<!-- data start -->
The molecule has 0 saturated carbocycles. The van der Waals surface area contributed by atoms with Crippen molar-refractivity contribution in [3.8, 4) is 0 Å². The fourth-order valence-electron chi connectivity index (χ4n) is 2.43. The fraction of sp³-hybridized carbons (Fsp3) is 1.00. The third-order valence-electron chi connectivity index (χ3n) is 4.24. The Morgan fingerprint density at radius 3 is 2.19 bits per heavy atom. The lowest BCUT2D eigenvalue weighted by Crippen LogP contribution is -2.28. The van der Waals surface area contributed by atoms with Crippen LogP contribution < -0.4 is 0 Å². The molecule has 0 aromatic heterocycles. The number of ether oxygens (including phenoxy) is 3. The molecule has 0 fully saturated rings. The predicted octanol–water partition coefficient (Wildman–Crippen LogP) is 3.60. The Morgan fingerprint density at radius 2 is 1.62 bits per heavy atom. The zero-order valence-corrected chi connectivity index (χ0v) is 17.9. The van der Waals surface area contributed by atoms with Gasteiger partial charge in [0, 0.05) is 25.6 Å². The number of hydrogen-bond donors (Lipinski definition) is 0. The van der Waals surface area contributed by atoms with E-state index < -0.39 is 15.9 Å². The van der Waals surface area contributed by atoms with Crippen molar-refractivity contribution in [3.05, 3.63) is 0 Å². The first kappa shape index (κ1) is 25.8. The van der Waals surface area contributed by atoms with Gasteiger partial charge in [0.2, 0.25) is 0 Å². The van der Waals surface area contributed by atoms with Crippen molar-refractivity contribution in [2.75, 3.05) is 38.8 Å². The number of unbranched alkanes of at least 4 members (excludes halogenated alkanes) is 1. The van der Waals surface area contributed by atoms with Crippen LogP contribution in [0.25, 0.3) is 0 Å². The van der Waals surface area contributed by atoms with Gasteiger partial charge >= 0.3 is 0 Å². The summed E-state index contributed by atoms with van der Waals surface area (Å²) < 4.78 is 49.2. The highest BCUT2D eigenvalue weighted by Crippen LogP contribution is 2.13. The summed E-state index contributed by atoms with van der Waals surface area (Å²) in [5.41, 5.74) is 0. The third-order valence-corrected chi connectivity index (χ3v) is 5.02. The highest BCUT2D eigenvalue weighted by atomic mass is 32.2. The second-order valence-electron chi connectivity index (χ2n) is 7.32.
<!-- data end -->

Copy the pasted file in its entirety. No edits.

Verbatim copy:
The molecule has 0 saturated carbocycles. The van der Waals surface area contributed by atoms with Crippen molar-refractivity contribution in [3.8, 4) is 0 Å². The fourth-order valence-electron chi connectivity index (χ4n) is 2.43. The fraction of sp³-hybridized carbons (Fsp3) is 1.00. The third-order valence-electron chi connectivity index (χ3n) is 4.24. The Morgan fingerprint density at radius 3 is 2.19 bits per heavy atom. The lowest BCUT2D eigenvalue weighted by Crippen LogP contribution is -2.28. The van der Waals surface area contributed by atoms with Crippen LogP contribution < -0.4 is 0 Å². The molecule has 0 aromatic heterocycles. The number of ether oxygens (including phenoxy) is 3. The molecule has 0 fully saturated rings. The predicted octanol–water partition coefficient (Wildman–Crippen LogP) is 3.60. The Morgan fingerprint density at radius 2 is 1.62 bits per heavy atom. The zero-order valence-corrected chi connectivity index (χ0v) is 17.9. The van der Waals surface area contributed by atoms with Gasteiger partial charge in [0, 0.05) is 25.6 Å². The number of hydrogen-bond donors (Lipinski definition) is 0. The van der Waals surface area contributed by atoms with E-state index < -0.39 is 15.9 Å². The van der Waals surface area contributed by atoms with Crippen molar-refractivity contribution in [3.05, 3.63) is 0 Å². The first kappa shape index (κ1) is 25.8. The van der Waals surface area contributed by atoms with Gasteiger partial charge in [0.2, 0.25) is 0 Å². The van der Waals surface area contributed by atoms with Crippen molar-refractivity contribution in [2.75, 3.05) is 38.8 Å². The number of unbranched alkanes of at least 4 members (excludes halogenated alkanes) is 1. The van der Waals surface area contributed by atoms with Crippen LogP contribution in [0.25, 0.3) is 0 Å². The van der Waals surface area contributed by atoms with Gasteiger partial charge >= 0.3 is 0 Å². The summed E-state index contributed by atoms with van der Waals surface area (Å²) < 4.78 is 49.2. The highest BCUT2D eigenvalue weighted by Crippen LogP contribution is 2.13. The summed E-state index contributed by atoms with van der Waals surface area (Å²) in [5.41, 5.74) is 0. The third-order valence-corrected chi connectivity index (χ3v) is 5.02. The highest BCUT2D eigenvalue weighted by atomic mass is 32.2. The second-order valence-electron chi connectivity index (χ2n) is 7.32.